The study of social behavior requires scoring the animals’ interactions. This is generally done by hand– a time consuming, subjective, and expensive process. Recent advances in computer vision enable tracking the pose (posture) of freely-behaving laboratory animals automatically. However, classifying complex social behaviors such as mounting and attack remains technically challenging. Furthermore, the extent to which expert annotators, possibly from different labs, agree on the definitions of these behaviors varies. There is a shortage in the neuroscience community of benchmark datasets that can be used to evaluate the performance and reliability of both pose estimation tools and manual and automated behavior scoring. We introduce the Mouse Action Recognition System (MARS), an automated pipeline for pose estimation and behavior quantification in pairs of freely behaving mice. We compare MARS’s annotations to human annotations and find that MARS’s pose estimation and behavior classification achieve human-level performance. As a by-product we characterize the inter-expert variability in behavior scoring. The two novel datasets used to train MARS were collected from ongoing experiments in social behavior, and identify the main sources of disagreement between annotators. They comprise 30,000 frames of manual annotated mouse poses and over 14 hours of manually annotated behavioral recordings in a variety of experimental preparations. We are releasing this dataset alongside MARS to serve as community benchmarks for pose and behavior systems. Finally, we introduce the Behavior Ensemble and Neural Trajectory Observatory (Bento), a graphical interface that allows users to quickly browse, annotate, and analyze datasets including behavior videos, pose estimates, behavior annotations, audio, and neural recording data. We demonstrate the utility of MARS and Bento in two use cases: a high-throughput behavioral phenotyping study, and exploration of a novel imaging dataset. Together, MARS and Bento provide an end-to-end pipeline for behavior data extraction and analysis, in a package that is user-friendly and easily modifiable.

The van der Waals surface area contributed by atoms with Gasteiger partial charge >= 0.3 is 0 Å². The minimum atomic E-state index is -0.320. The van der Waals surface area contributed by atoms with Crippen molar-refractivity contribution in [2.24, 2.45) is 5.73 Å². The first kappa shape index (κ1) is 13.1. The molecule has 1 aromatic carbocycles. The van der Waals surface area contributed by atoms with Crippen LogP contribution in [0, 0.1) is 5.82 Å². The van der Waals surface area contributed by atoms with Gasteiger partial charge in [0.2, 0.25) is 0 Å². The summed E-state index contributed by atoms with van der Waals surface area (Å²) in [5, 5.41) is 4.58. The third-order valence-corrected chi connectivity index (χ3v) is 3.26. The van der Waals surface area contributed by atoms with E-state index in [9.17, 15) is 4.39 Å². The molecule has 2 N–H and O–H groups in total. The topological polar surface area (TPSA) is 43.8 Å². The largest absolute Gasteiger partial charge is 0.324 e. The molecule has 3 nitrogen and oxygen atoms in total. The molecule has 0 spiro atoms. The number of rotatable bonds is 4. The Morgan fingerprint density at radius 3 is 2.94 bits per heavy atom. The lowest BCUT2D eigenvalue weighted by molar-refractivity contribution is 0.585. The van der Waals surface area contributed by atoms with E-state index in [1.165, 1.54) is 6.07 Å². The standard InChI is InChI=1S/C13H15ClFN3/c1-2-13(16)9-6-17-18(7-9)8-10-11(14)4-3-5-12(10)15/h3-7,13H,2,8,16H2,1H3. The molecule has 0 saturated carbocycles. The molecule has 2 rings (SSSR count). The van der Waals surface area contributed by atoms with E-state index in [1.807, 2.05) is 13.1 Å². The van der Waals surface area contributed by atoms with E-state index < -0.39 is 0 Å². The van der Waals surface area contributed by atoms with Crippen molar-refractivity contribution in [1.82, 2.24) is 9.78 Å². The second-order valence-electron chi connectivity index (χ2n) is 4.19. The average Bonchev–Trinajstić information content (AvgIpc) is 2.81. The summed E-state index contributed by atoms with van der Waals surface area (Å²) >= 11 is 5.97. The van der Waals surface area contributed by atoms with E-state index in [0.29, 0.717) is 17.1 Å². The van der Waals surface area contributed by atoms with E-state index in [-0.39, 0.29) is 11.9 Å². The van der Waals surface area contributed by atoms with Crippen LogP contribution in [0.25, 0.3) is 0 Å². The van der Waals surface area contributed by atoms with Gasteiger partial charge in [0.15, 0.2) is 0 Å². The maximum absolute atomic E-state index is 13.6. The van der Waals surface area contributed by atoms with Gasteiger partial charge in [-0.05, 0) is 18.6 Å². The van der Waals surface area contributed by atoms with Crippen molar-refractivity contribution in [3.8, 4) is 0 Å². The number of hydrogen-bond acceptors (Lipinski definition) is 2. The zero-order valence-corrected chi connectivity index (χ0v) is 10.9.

bioRxiv Subject Collection: Neuroscience